10 Years of Progress in the Treatment of Heart Conditions

February 26, 2015

KANSAS CITY, Kan.— To coincide with the 10th anniversary of Girls' Night In, an event that raises awareness of women's heart disease and prevention, several cardiologists at The University of Kansas Hospital reflect on some of the biggest changes in heart care in the last 10 years. 

Dr. Ashley Simmons says there’s been an increased awareness among women that heart disease is the number one killer of women. “I think women are being more aggressive at getting screening, and paying more attention to their symptoms, which is a good thing,” said Simmons. She also says imaging and diagnostic tools are making it much easier to diagnose and prevent heart problems.

Dr. Rhea Pimentel is an electrophysiologist who says some of the biggest changes in her area involve implantable devices that make it easier to monitor and control a variety of heart conditions. “One of those devices that’s making a huge difference is an implantable loop recorder, which can be inserted into a patient right in the doctor’s office rather than an operating room,” says Pimentel. “It can watch a patient’s heart for up to three years and wirelessly update the doctor without the patient having to do anything.”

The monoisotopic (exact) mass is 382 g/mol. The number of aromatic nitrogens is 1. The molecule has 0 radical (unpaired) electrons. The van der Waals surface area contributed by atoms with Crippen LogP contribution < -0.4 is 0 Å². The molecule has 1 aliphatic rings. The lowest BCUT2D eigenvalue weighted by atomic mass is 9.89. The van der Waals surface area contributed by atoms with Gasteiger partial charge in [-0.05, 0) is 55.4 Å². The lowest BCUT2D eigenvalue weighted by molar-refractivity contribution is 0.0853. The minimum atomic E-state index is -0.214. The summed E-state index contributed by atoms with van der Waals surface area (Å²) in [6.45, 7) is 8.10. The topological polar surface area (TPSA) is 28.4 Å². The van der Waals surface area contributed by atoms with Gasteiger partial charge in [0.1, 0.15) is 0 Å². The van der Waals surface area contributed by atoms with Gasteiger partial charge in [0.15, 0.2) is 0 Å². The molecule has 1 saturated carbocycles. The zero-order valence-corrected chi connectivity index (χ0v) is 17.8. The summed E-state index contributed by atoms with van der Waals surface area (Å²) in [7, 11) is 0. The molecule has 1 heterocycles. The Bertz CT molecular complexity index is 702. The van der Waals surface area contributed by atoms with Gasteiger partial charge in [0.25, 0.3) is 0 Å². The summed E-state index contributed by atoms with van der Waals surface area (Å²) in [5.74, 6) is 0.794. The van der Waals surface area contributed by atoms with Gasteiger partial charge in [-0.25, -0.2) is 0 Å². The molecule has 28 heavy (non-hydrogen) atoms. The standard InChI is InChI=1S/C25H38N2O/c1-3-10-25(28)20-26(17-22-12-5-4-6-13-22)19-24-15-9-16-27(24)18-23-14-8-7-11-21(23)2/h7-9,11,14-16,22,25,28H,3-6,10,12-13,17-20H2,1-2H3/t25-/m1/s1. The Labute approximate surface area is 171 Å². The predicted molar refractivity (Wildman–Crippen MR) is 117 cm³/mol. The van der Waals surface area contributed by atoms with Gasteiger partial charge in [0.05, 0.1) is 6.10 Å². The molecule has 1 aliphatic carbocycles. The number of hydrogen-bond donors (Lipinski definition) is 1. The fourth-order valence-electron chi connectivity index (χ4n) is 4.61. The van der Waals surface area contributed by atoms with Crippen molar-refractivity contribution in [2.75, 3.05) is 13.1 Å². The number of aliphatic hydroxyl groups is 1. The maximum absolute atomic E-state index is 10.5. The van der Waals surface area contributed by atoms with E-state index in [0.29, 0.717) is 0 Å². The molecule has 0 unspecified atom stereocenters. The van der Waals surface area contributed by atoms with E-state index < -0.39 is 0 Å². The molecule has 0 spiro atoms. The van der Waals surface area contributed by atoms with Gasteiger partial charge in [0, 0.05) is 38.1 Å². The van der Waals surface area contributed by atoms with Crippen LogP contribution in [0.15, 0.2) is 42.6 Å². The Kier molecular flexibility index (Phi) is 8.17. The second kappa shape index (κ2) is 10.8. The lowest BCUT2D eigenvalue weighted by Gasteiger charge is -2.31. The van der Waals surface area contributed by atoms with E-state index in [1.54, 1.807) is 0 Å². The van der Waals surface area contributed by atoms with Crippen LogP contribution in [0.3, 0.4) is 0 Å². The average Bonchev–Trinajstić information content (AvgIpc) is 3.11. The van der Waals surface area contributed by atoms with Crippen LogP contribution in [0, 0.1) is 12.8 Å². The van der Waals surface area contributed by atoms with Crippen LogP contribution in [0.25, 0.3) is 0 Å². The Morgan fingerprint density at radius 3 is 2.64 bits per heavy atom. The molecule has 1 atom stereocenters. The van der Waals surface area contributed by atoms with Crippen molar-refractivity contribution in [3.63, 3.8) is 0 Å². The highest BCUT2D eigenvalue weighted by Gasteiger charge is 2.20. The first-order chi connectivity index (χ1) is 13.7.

Dr. Mark Wiley, an interventional cardiologist, says one of the most “transformative things in cardiology” in the last decade is the development of the transcatheter aortic valve replacement. Simply stated, it’s a new way to replace the heart’s aortic valve in a minimally invasive fashion. “We now have the technology which allows us to access the patient’s heart through a vein in the leg rather than making a large incision and cracking the chest. Oftentimes we have patients up and walking the same day, rather than days later, and hospital stays are cut about in half.” 

All three doctors expand on their look at 10 years of progress in treating hearts in the video below.

Video interviews with Dr. Ashley Simmons, cardiologist, Dr. Rhea Pimentel, electrophysiologist and Dr. Mark Wiley, interventional cardiologist, all with The University of Kansas Hospital.


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